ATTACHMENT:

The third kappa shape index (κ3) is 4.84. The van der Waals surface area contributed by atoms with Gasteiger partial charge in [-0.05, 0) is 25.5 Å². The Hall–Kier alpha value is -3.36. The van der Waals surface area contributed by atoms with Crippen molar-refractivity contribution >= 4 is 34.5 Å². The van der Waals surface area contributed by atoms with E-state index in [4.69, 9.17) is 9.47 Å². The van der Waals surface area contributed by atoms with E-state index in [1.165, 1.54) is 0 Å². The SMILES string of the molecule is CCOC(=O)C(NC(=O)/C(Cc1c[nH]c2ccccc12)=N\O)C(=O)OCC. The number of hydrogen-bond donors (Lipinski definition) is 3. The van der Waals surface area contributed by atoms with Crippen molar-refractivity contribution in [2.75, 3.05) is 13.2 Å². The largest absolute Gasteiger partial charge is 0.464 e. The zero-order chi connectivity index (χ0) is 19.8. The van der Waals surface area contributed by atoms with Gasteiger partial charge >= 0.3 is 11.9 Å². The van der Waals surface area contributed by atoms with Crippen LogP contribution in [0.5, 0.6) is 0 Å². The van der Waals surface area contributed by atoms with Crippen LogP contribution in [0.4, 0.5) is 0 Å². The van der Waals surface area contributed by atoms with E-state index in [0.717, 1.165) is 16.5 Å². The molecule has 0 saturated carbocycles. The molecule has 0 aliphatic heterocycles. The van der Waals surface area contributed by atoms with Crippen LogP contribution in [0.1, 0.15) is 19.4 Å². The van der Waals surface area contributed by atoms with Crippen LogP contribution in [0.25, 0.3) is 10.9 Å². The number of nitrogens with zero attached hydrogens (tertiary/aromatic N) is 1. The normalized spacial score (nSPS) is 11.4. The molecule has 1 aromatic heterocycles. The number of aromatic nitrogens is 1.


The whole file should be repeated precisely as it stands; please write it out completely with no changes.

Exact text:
The third kappa shape index (κ3) is 4.84. The van der Waals surface area contributed by atoms with Gasteiger partial charge in [-0.05, 0) is 25.5 Å². The Hall–Kier alpha value is -3.36. The van der Waals surface area contributed by atoms with Crippen molar-refractivity contribution >= 4 is 34.5 Å². The van der Waals surface area contributed by atoms with E-state index in [4.69, 9.17) is 9.47 Å². The van der Waals surface area contributed by atoms with E-state index in [1.165, 1.54) is 0 Å². The SMILES string of the molecule is CCOC(=O)C(NC(=O)/C(Cc1c[nH]c2ccccc12)=N\O)C(=O)OCC. The number of hydrogen-bond donors (Lipinski definition) is 3. The van der Waals surface area contributed by atoms with Crippen molar-refractivity contribution in [2.75, 3.05) is 13.2 Å². The largest absolute Gasteiger partial charge is 0.464 e. The zero-order chi connectivity index (χ0) is 19.8. The van der Waals surface area contributed by atoms with Gasteiger partial charge >= 0.3 is 11.9 Å². The van der Waals surface area contributed by atoms with Crippen LogP contribution in [0.5, 0.6) is 0 Å². The van der Waals surface area contributed by atoms with Crippen LogP contribution in [0.4, 0.5) is 0 Å². The van der Waals surface area contributed by atoms with E-state index in [0.717, 1.165) is 16.5 Å². The molecule has 0 saturated carbocycles. The molecule has 0 aliphatic heterocycles. The van der Waals surface area contributed by atoms with Crippen LogP contribution in [0.1, 0.15) is 19.4 Å². The van der Waals surface area contributed by atoms with Crippen LogP contribution in [0.25, 0.3) is 10.9 Å². The number of nitrogens with zero attached hydrogens (tertiary/aromatic N) is 1. The normalized spacial score (nSPS) is 11.4. The molecule has 1 aromatic heterocycles. The number of aromatic nitrogens is 1.